Beach City Baby – Progress Update – September 2021

Beach City Baby is approaching the finishing line of her restoration effort. With almost all of the items on the punch list completed, the first flight should be just a month or two away. (image via Jason Capra)
FAGEN Restorations


As regular readers will know, we have been following the remarkable efforts of Jason Capra and Vintage Wings Inc.  over the past few years as they have successfully pursued the resurrection of combat-veteran Douglas C-53 Skytrooper 41-20095. This once-tired and forlorn airframe now looks magnificent following a whirlwind, in-depth restoration which is racing towards the final furlong ahead of the first post-restoration flight. We thought it high-time that we published an update on their recent efforts.
After completing the airframe’s structural restoration, and fully-outfitting the cockpit and cargo-bay with an authentic WWII interior, the team are presently focusing on the engines and instrumentation. However, after a recent engine run, they reported a couple of issues which need resolving. We will let Vintage Wings boss, and the energy-engine behind this entire endeavor, Jason Capra, pick up the discussion here:

After all of our “Squawk List” was checked off for both engines, the final engine run produced two issues which now need addressing.
Issue number one:
Our left engine’s 3-in-1 Gauge has a frozen Oil Temperature needle that failed to move after the engine run. After troubleshooting it, we faced the music and removed the gauge; it will need an overhaul. At roughly $300, we should have the instrument back in a month. However this puts a stop to running the left engine, obviously, until the gauge returns.
Issue Number two:
Our right engine’s left magneto decided to stop working; such things can happen on radial engined aircraft from time-to-time. The C-53’s Pratt&Whitney 1830-94 powerplants have their mags’ mounted to the engine’s nose-casing which is, of course, a high vibration area, and one which also houses the associated wiring leads for both magnetos too. Although the right engine’s mags are running great as well as the right engine’s right mag, we need to do two things…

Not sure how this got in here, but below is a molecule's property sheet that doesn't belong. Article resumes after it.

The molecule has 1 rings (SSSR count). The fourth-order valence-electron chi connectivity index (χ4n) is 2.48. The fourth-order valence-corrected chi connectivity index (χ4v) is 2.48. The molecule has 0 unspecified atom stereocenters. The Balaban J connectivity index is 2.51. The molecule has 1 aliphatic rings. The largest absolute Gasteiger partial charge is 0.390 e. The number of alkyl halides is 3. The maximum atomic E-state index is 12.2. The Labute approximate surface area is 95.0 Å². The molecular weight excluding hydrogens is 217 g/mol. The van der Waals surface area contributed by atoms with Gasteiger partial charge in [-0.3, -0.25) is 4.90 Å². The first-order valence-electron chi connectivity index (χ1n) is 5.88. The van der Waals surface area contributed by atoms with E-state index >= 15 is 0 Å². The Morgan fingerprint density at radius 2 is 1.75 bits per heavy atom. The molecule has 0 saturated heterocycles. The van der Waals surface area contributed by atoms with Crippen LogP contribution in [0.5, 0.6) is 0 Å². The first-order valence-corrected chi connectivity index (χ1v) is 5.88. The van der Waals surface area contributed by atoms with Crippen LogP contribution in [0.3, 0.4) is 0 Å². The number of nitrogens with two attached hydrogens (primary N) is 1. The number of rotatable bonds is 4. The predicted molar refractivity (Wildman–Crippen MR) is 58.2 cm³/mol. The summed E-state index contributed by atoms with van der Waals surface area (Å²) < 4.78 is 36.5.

1. Replace the “set” of two magnetos for the right engine.
  2. Procure a “Standby Set” of magnetos for next year to have on hand in case the other side decides to give us trouble too.
Even when these aircraft were new, magnetos were an area of constant maintenance and upkeep. Indeed, most multi-engined warbirds flying today usually have a “Standby Set“ on hand to prevent their warbird from being stranded on the road once the flying season begins; it is a responsible and safe habit to keep.
While it might be expedient to simply rely on the still-functioning right engine’s right-hand magneto, this is not safe practice. Even on small airplanes like the Piper J3 Cub, when you have to change one mag, you always change the “set” because if one magneto goes, then the chances are that the other one won’t be far behind. Losing an engine in flight over a preventative issue is the height of recklessness; our responsibilities to our guests, our crew, and our airplane are safety and consistency. Therefore, we now need to send out four magnetos for overhaul, at a cost of around $1,000 each. This also comes, unfortunately, with a turn around time of 4 to 6 weeks.
As much as we wanted to get our airplane flying by early October, safety has to come first, so these issues must be addressed – nothing is worth rushing if it means it won’t be done right. From day one, we have been thorough and focused on doing this right. So if it means waiting longer for that sweet, sweet, end goal, then so be it. She will fly soon enough…

While the magnetos are out for overhaul, the team has continued to work on the engines. We successfully removed both generators and both regulators from the electrical system to be sent out for overhaul. It’s just one of those things… We’ve replaced everything, so why stop now? Even though they work just fine, and show very little sign of wear, we will know they are fresh when they return – just like everything else. This was also a good opportunity to teach our student member, Jacob Fordyce, in the correct procedures for how to remove them. We figured that since we expect to be waiting four to six weeks for the magnetos to come back, we may as well send these units out as well.